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Supermarine Southampton RAF & RAAF


Silver Wings, 1/72 scale

S u m m a r y :

Catalogue Number:

Silver Wings kit number 72-001 - Supermarine Southampton RAF and RAAF

Scale:

1/72

Contents & Media:

About 210 x pale olive resin airframe parts, 1 acetate strip to cut canopies from

Price:

Available online from Silver Wings. Contact Silver Wings for pricing in your country.

Review Type:

First Look

Advantages:

Superb quality castings, good fit, wire-reinforced struts, very high level of detail, and excellent packaging.

Disadvantages:

Lack of list price and distributors, but overcome this by going to Silver Wings direct. Bank transfer requirement may add expense however.

Conclusion:

A superb kit, and marvelous first effort! Buy one now and watch for more Silver Wings releases.

Reviewed by Mark Davies


HyperScale is proudly supported by Squadron.com

 

Background

 

Note: Images of the kit under construction have been supplied by Silver Wings.


The Supermarine Southampton was ordered from the drawing board following successful trials of the Supermarine Swan, from which it was derived. The Southampton was designed by Reginald Mitchell, and was the first new flying boat design to enter RAF service after the end of the Great War. First flown in March 1925, it was to have a service life duration for flying boats second only to the Short Sunderland.

Southamptons replaced the aging Felixstowe boats in RAF service, and incorporated a number of new design features.  These included wing attachment by spar bracing tubes rather than using wing roots built into the fuselage. The fuselage was constructed as one piece, to which the hull’s planing bottom and two steps were attached. The wooden fuselage of the Mk I was to be replaced by an all-metal one in the Mk II as it enjoyed a 900 lb weight advantage (500 lb structural and 400 lb water soakage). In fact some Mk I’s were converted to use metal hulls later in their careers. One notable feat of the Southampton was its ability to maintain altitude on the power of one of its Napier Lion V engines, something few twin-engined aircraft of the time could do.

During its long service life the Southampton was subjected to various engine fits, experiments, and trials. One of interest was the three-engined Southampton development called the Nanok, designed for the Danes but not accepted. It was acquired by the Hon. AE Guinness of brewing fame, named Solent and converted to a luxury air-yacht and used for many years.

The Southampton saw military service with the RAF, Argentine Navy, RAAF, Turkey and Japan (I’m unsure of whether it was in naval or air force service for the last two). It was used in civilian service with Imperial Airways, and Japan Air Transport.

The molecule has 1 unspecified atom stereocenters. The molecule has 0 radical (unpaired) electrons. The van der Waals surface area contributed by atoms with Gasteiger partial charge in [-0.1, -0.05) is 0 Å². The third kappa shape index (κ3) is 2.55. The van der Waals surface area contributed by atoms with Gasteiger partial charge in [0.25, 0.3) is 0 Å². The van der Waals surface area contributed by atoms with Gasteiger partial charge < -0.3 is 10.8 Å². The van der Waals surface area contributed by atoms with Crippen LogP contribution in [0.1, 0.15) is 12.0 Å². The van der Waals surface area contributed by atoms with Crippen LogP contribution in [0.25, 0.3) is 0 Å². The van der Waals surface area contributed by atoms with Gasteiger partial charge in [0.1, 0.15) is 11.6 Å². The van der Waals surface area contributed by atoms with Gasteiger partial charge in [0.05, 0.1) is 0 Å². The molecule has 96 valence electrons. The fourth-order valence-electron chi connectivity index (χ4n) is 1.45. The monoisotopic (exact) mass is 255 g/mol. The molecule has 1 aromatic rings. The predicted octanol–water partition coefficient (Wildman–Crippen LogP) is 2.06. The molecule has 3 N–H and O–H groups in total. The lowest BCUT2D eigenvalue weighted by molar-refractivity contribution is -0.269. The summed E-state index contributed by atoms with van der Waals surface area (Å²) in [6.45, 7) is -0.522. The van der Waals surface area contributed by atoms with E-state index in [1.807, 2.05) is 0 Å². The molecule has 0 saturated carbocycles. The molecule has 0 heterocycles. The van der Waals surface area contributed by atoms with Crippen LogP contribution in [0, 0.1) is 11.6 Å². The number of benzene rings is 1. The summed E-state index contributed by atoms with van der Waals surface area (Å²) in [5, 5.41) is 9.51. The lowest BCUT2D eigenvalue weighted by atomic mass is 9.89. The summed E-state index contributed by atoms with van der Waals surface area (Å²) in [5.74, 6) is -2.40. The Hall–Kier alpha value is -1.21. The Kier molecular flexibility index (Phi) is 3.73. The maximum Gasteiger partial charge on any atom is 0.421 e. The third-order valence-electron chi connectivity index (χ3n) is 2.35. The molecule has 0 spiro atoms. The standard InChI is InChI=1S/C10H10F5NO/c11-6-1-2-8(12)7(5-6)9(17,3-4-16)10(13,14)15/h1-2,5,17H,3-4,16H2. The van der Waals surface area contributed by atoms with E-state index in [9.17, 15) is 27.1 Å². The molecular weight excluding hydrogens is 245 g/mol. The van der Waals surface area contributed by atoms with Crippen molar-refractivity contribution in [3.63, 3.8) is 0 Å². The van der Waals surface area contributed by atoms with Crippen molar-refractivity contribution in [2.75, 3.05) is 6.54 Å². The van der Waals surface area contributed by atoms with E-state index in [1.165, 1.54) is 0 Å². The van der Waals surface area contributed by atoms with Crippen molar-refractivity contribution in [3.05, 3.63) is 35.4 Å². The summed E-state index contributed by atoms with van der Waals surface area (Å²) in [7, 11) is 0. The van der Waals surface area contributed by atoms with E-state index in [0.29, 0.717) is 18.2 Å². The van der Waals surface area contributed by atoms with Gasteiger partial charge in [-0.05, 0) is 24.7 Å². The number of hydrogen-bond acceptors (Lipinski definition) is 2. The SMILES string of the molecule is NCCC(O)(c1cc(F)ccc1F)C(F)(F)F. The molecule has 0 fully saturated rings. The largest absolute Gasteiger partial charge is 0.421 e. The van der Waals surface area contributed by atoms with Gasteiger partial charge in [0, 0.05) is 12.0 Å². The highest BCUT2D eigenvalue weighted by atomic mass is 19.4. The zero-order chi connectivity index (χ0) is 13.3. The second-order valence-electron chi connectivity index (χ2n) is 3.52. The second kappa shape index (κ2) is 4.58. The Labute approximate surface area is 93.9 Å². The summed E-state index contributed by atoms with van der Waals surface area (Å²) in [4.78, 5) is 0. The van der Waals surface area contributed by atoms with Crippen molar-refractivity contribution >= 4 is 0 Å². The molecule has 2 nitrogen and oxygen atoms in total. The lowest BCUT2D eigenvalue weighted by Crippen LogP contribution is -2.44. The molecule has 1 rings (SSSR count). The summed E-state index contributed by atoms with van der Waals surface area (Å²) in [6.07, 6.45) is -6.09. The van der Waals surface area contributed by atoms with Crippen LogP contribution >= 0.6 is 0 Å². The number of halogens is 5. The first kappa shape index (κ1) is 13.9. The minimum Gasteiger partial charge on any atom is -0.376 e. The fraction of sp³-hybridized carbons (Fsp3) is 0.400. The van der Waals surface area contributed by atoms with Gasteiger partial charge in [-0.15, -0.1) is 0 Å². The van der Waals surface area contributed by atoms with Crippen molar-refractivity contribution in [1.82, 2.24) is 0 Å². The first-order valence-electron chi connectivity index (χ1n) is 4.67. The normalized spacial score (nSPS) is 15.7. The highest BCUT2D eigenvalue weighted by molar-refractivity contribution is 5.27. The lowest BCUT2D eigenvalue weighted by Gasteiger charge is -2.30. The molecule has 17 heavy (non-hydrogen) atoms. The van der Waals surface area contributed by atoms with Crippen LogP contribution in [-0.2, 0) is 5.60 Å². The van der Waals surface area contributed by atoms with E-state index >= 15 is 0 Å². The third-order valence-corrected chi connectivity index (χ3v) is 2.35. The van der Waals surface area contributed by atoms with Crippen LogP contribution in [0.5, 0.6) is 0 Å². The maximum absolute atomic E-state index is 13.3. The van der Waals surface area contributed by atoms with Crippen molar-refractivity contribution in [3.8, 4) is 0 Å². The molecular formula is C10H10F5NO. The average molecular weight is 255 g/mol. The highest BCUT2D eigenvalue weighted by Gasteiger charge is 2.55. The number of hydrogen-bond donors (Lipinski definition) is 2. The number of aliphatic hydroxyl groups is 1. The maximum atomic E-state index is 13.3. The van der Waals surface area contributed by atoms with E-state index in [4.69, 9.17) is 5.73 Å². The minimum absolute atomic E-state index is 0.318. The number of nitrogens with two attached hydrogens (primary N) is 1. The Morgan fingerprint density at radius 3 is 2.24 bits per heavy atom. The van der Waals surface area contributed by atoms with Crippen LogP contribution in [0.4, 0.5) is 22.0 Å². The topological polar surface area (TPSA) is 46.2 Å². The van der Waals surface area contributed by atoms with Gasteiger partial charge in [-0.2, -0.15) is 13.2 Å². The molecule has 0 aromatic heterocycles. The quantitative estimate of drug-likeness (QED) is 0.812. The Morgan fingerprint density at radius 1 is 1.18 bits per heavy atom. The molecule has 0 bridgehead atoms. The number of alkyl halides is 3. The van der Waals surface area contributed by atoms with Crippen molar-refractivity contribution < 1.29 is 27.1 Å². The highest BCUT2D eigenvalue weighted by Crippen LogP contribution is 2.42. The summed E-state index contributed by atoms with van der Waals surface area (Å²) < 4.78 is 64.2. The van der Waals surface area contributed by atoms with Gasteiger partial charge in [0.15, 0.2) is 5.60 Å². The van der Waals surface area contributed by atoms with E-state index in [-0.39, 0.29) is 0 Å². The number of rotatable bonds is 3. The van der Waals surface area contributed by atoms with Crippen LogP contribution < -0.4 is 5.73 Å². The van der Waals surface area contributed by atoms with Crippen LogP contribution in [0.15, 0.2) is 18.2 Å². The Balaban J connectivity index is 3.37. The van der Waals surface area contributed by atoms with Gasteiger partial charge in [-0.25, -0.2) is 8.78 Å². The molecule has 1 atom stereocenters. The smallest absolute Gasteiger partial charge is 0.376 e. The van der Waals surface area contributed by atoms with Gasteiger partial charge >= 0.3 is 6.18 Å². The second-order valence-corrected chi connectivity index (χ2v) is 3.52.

Given the two types of hull, and variety of engines and operators, Silver Wings has several possibilities for future releases based on this kit.

 

 

FirstLook

 

Personally, I think almost all flying boats are superb modelling subjects, and biplane ones even more so. The last Supermarine Southampton kit I’m aware of was a vac-form offering from Contrail that approximated to 1/76 scale (Scale Models Sep 1975 features a detailed build and several excellent interior detail sketches). Many readers will know that Contrail kits can be made to look very good, but often take a huge amount of work to do so, and are hard to find these days. Consequently this offering from a new Polish company, Silver Wings, is very welcome indeed.

The kit comes in a stout top-opening box with a lid featuring attractive glossy graphics and profile of the subject. The contents are enclosed in several zip-locked plastic nags, which are each in turn slipped into bubble-wrap pockets. This is a commendable way of packing a resin kit, and will serve to minimise transit damage A further zip-lock bag contains the decals and finally, loose in the box, is a quite thick strip of clear acetate with protective film on both sides (more on this later).

 

  • Silver Wings 1/72 scale Supermarine Southampton RAF and RAAF Review by Mark Davies: Image
  • Silver Wings 1/72 scale Supermarine Southampton RAF and RAAF Review by Mark Davies: Image
  • Silver Wings 1/72 scale Supermarine Southampton RAF and RAAF Review by Mark Davies: Image
  • Silver Wings 1/72 scale Supermarine Southampton RAF and RAAF Review by Mark Davies: Image
  • Silver Wings 1/72 scale Supermarine Southampton RAF and RAAF Review by Mark Davies: Image
  • Silver Wings 1/72 scale Supermarine Southampton RAF and RAAF Review by Mark Davies: Image
  • Silver Wings 1/72 scale Supermarine Southampton RAF and RAAF Review by Mark Davies: Image
  • Silver Wings 1/72 scale Supermarine Southampton RAF and RAAF Review by Mark Davies: Image
  • Silver Wings 1/72 scale Supermarine Southampton RAF and RAAF Review by Mark Davies: Image
  • Silver Wings 1/72 scale Supermarine Southampton RAF and RAAF Review by Mark Davies: Image
  • Silver Wings 1/72 scale Supermarine Southampton RAF and RAAF Review by Mark Davies: Image
  • Silver Wings 1/72 scale Supermarine Southampton RAF and RAAF Review by Mark Davies: Image
  • Silver Wings 1/72 scale Supermarine Southampton RAF and RAAF Review by Mark Davies: Image
  • Silver Wings 1/72 scale Supermarine Southampton RAF and RAAF Review by Mark Davies: Image
  • Silver Wings 1/72 scale Supermarine Southampton RAF and RAAF Review by Mark Davies: Image
  • Silver Wings 1/72 scale Supermarine Southampton RAF and RAAF Review by Mark Davies: Image
  • Silver Wings 1/72 scale Supermarine Southampton RAF and RAAF Review by Mark Davies: Image
  • Silver Wings 1/72 scale Supermarine Southampton RAF and RAAF Review by Mark Davies: Image
  • Silver Wings 1/72 scale Supermarine Southampton RAF and RAAF Review by Mark Davies: Image
  • Silver Wings 1/72 scale Supermarine Southampton RAF and RAAF Review by Mark Davies: Image
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Instructions consist of 10 A4 pages in landscape format and bound using staples and white tape. The constructional drawings are very clear and straightforward to follow. Written information and colour call-outs are in English (although one notice is also in Polish). Colour scheme profiles are printed in colour, and are quite adequate for decal placement.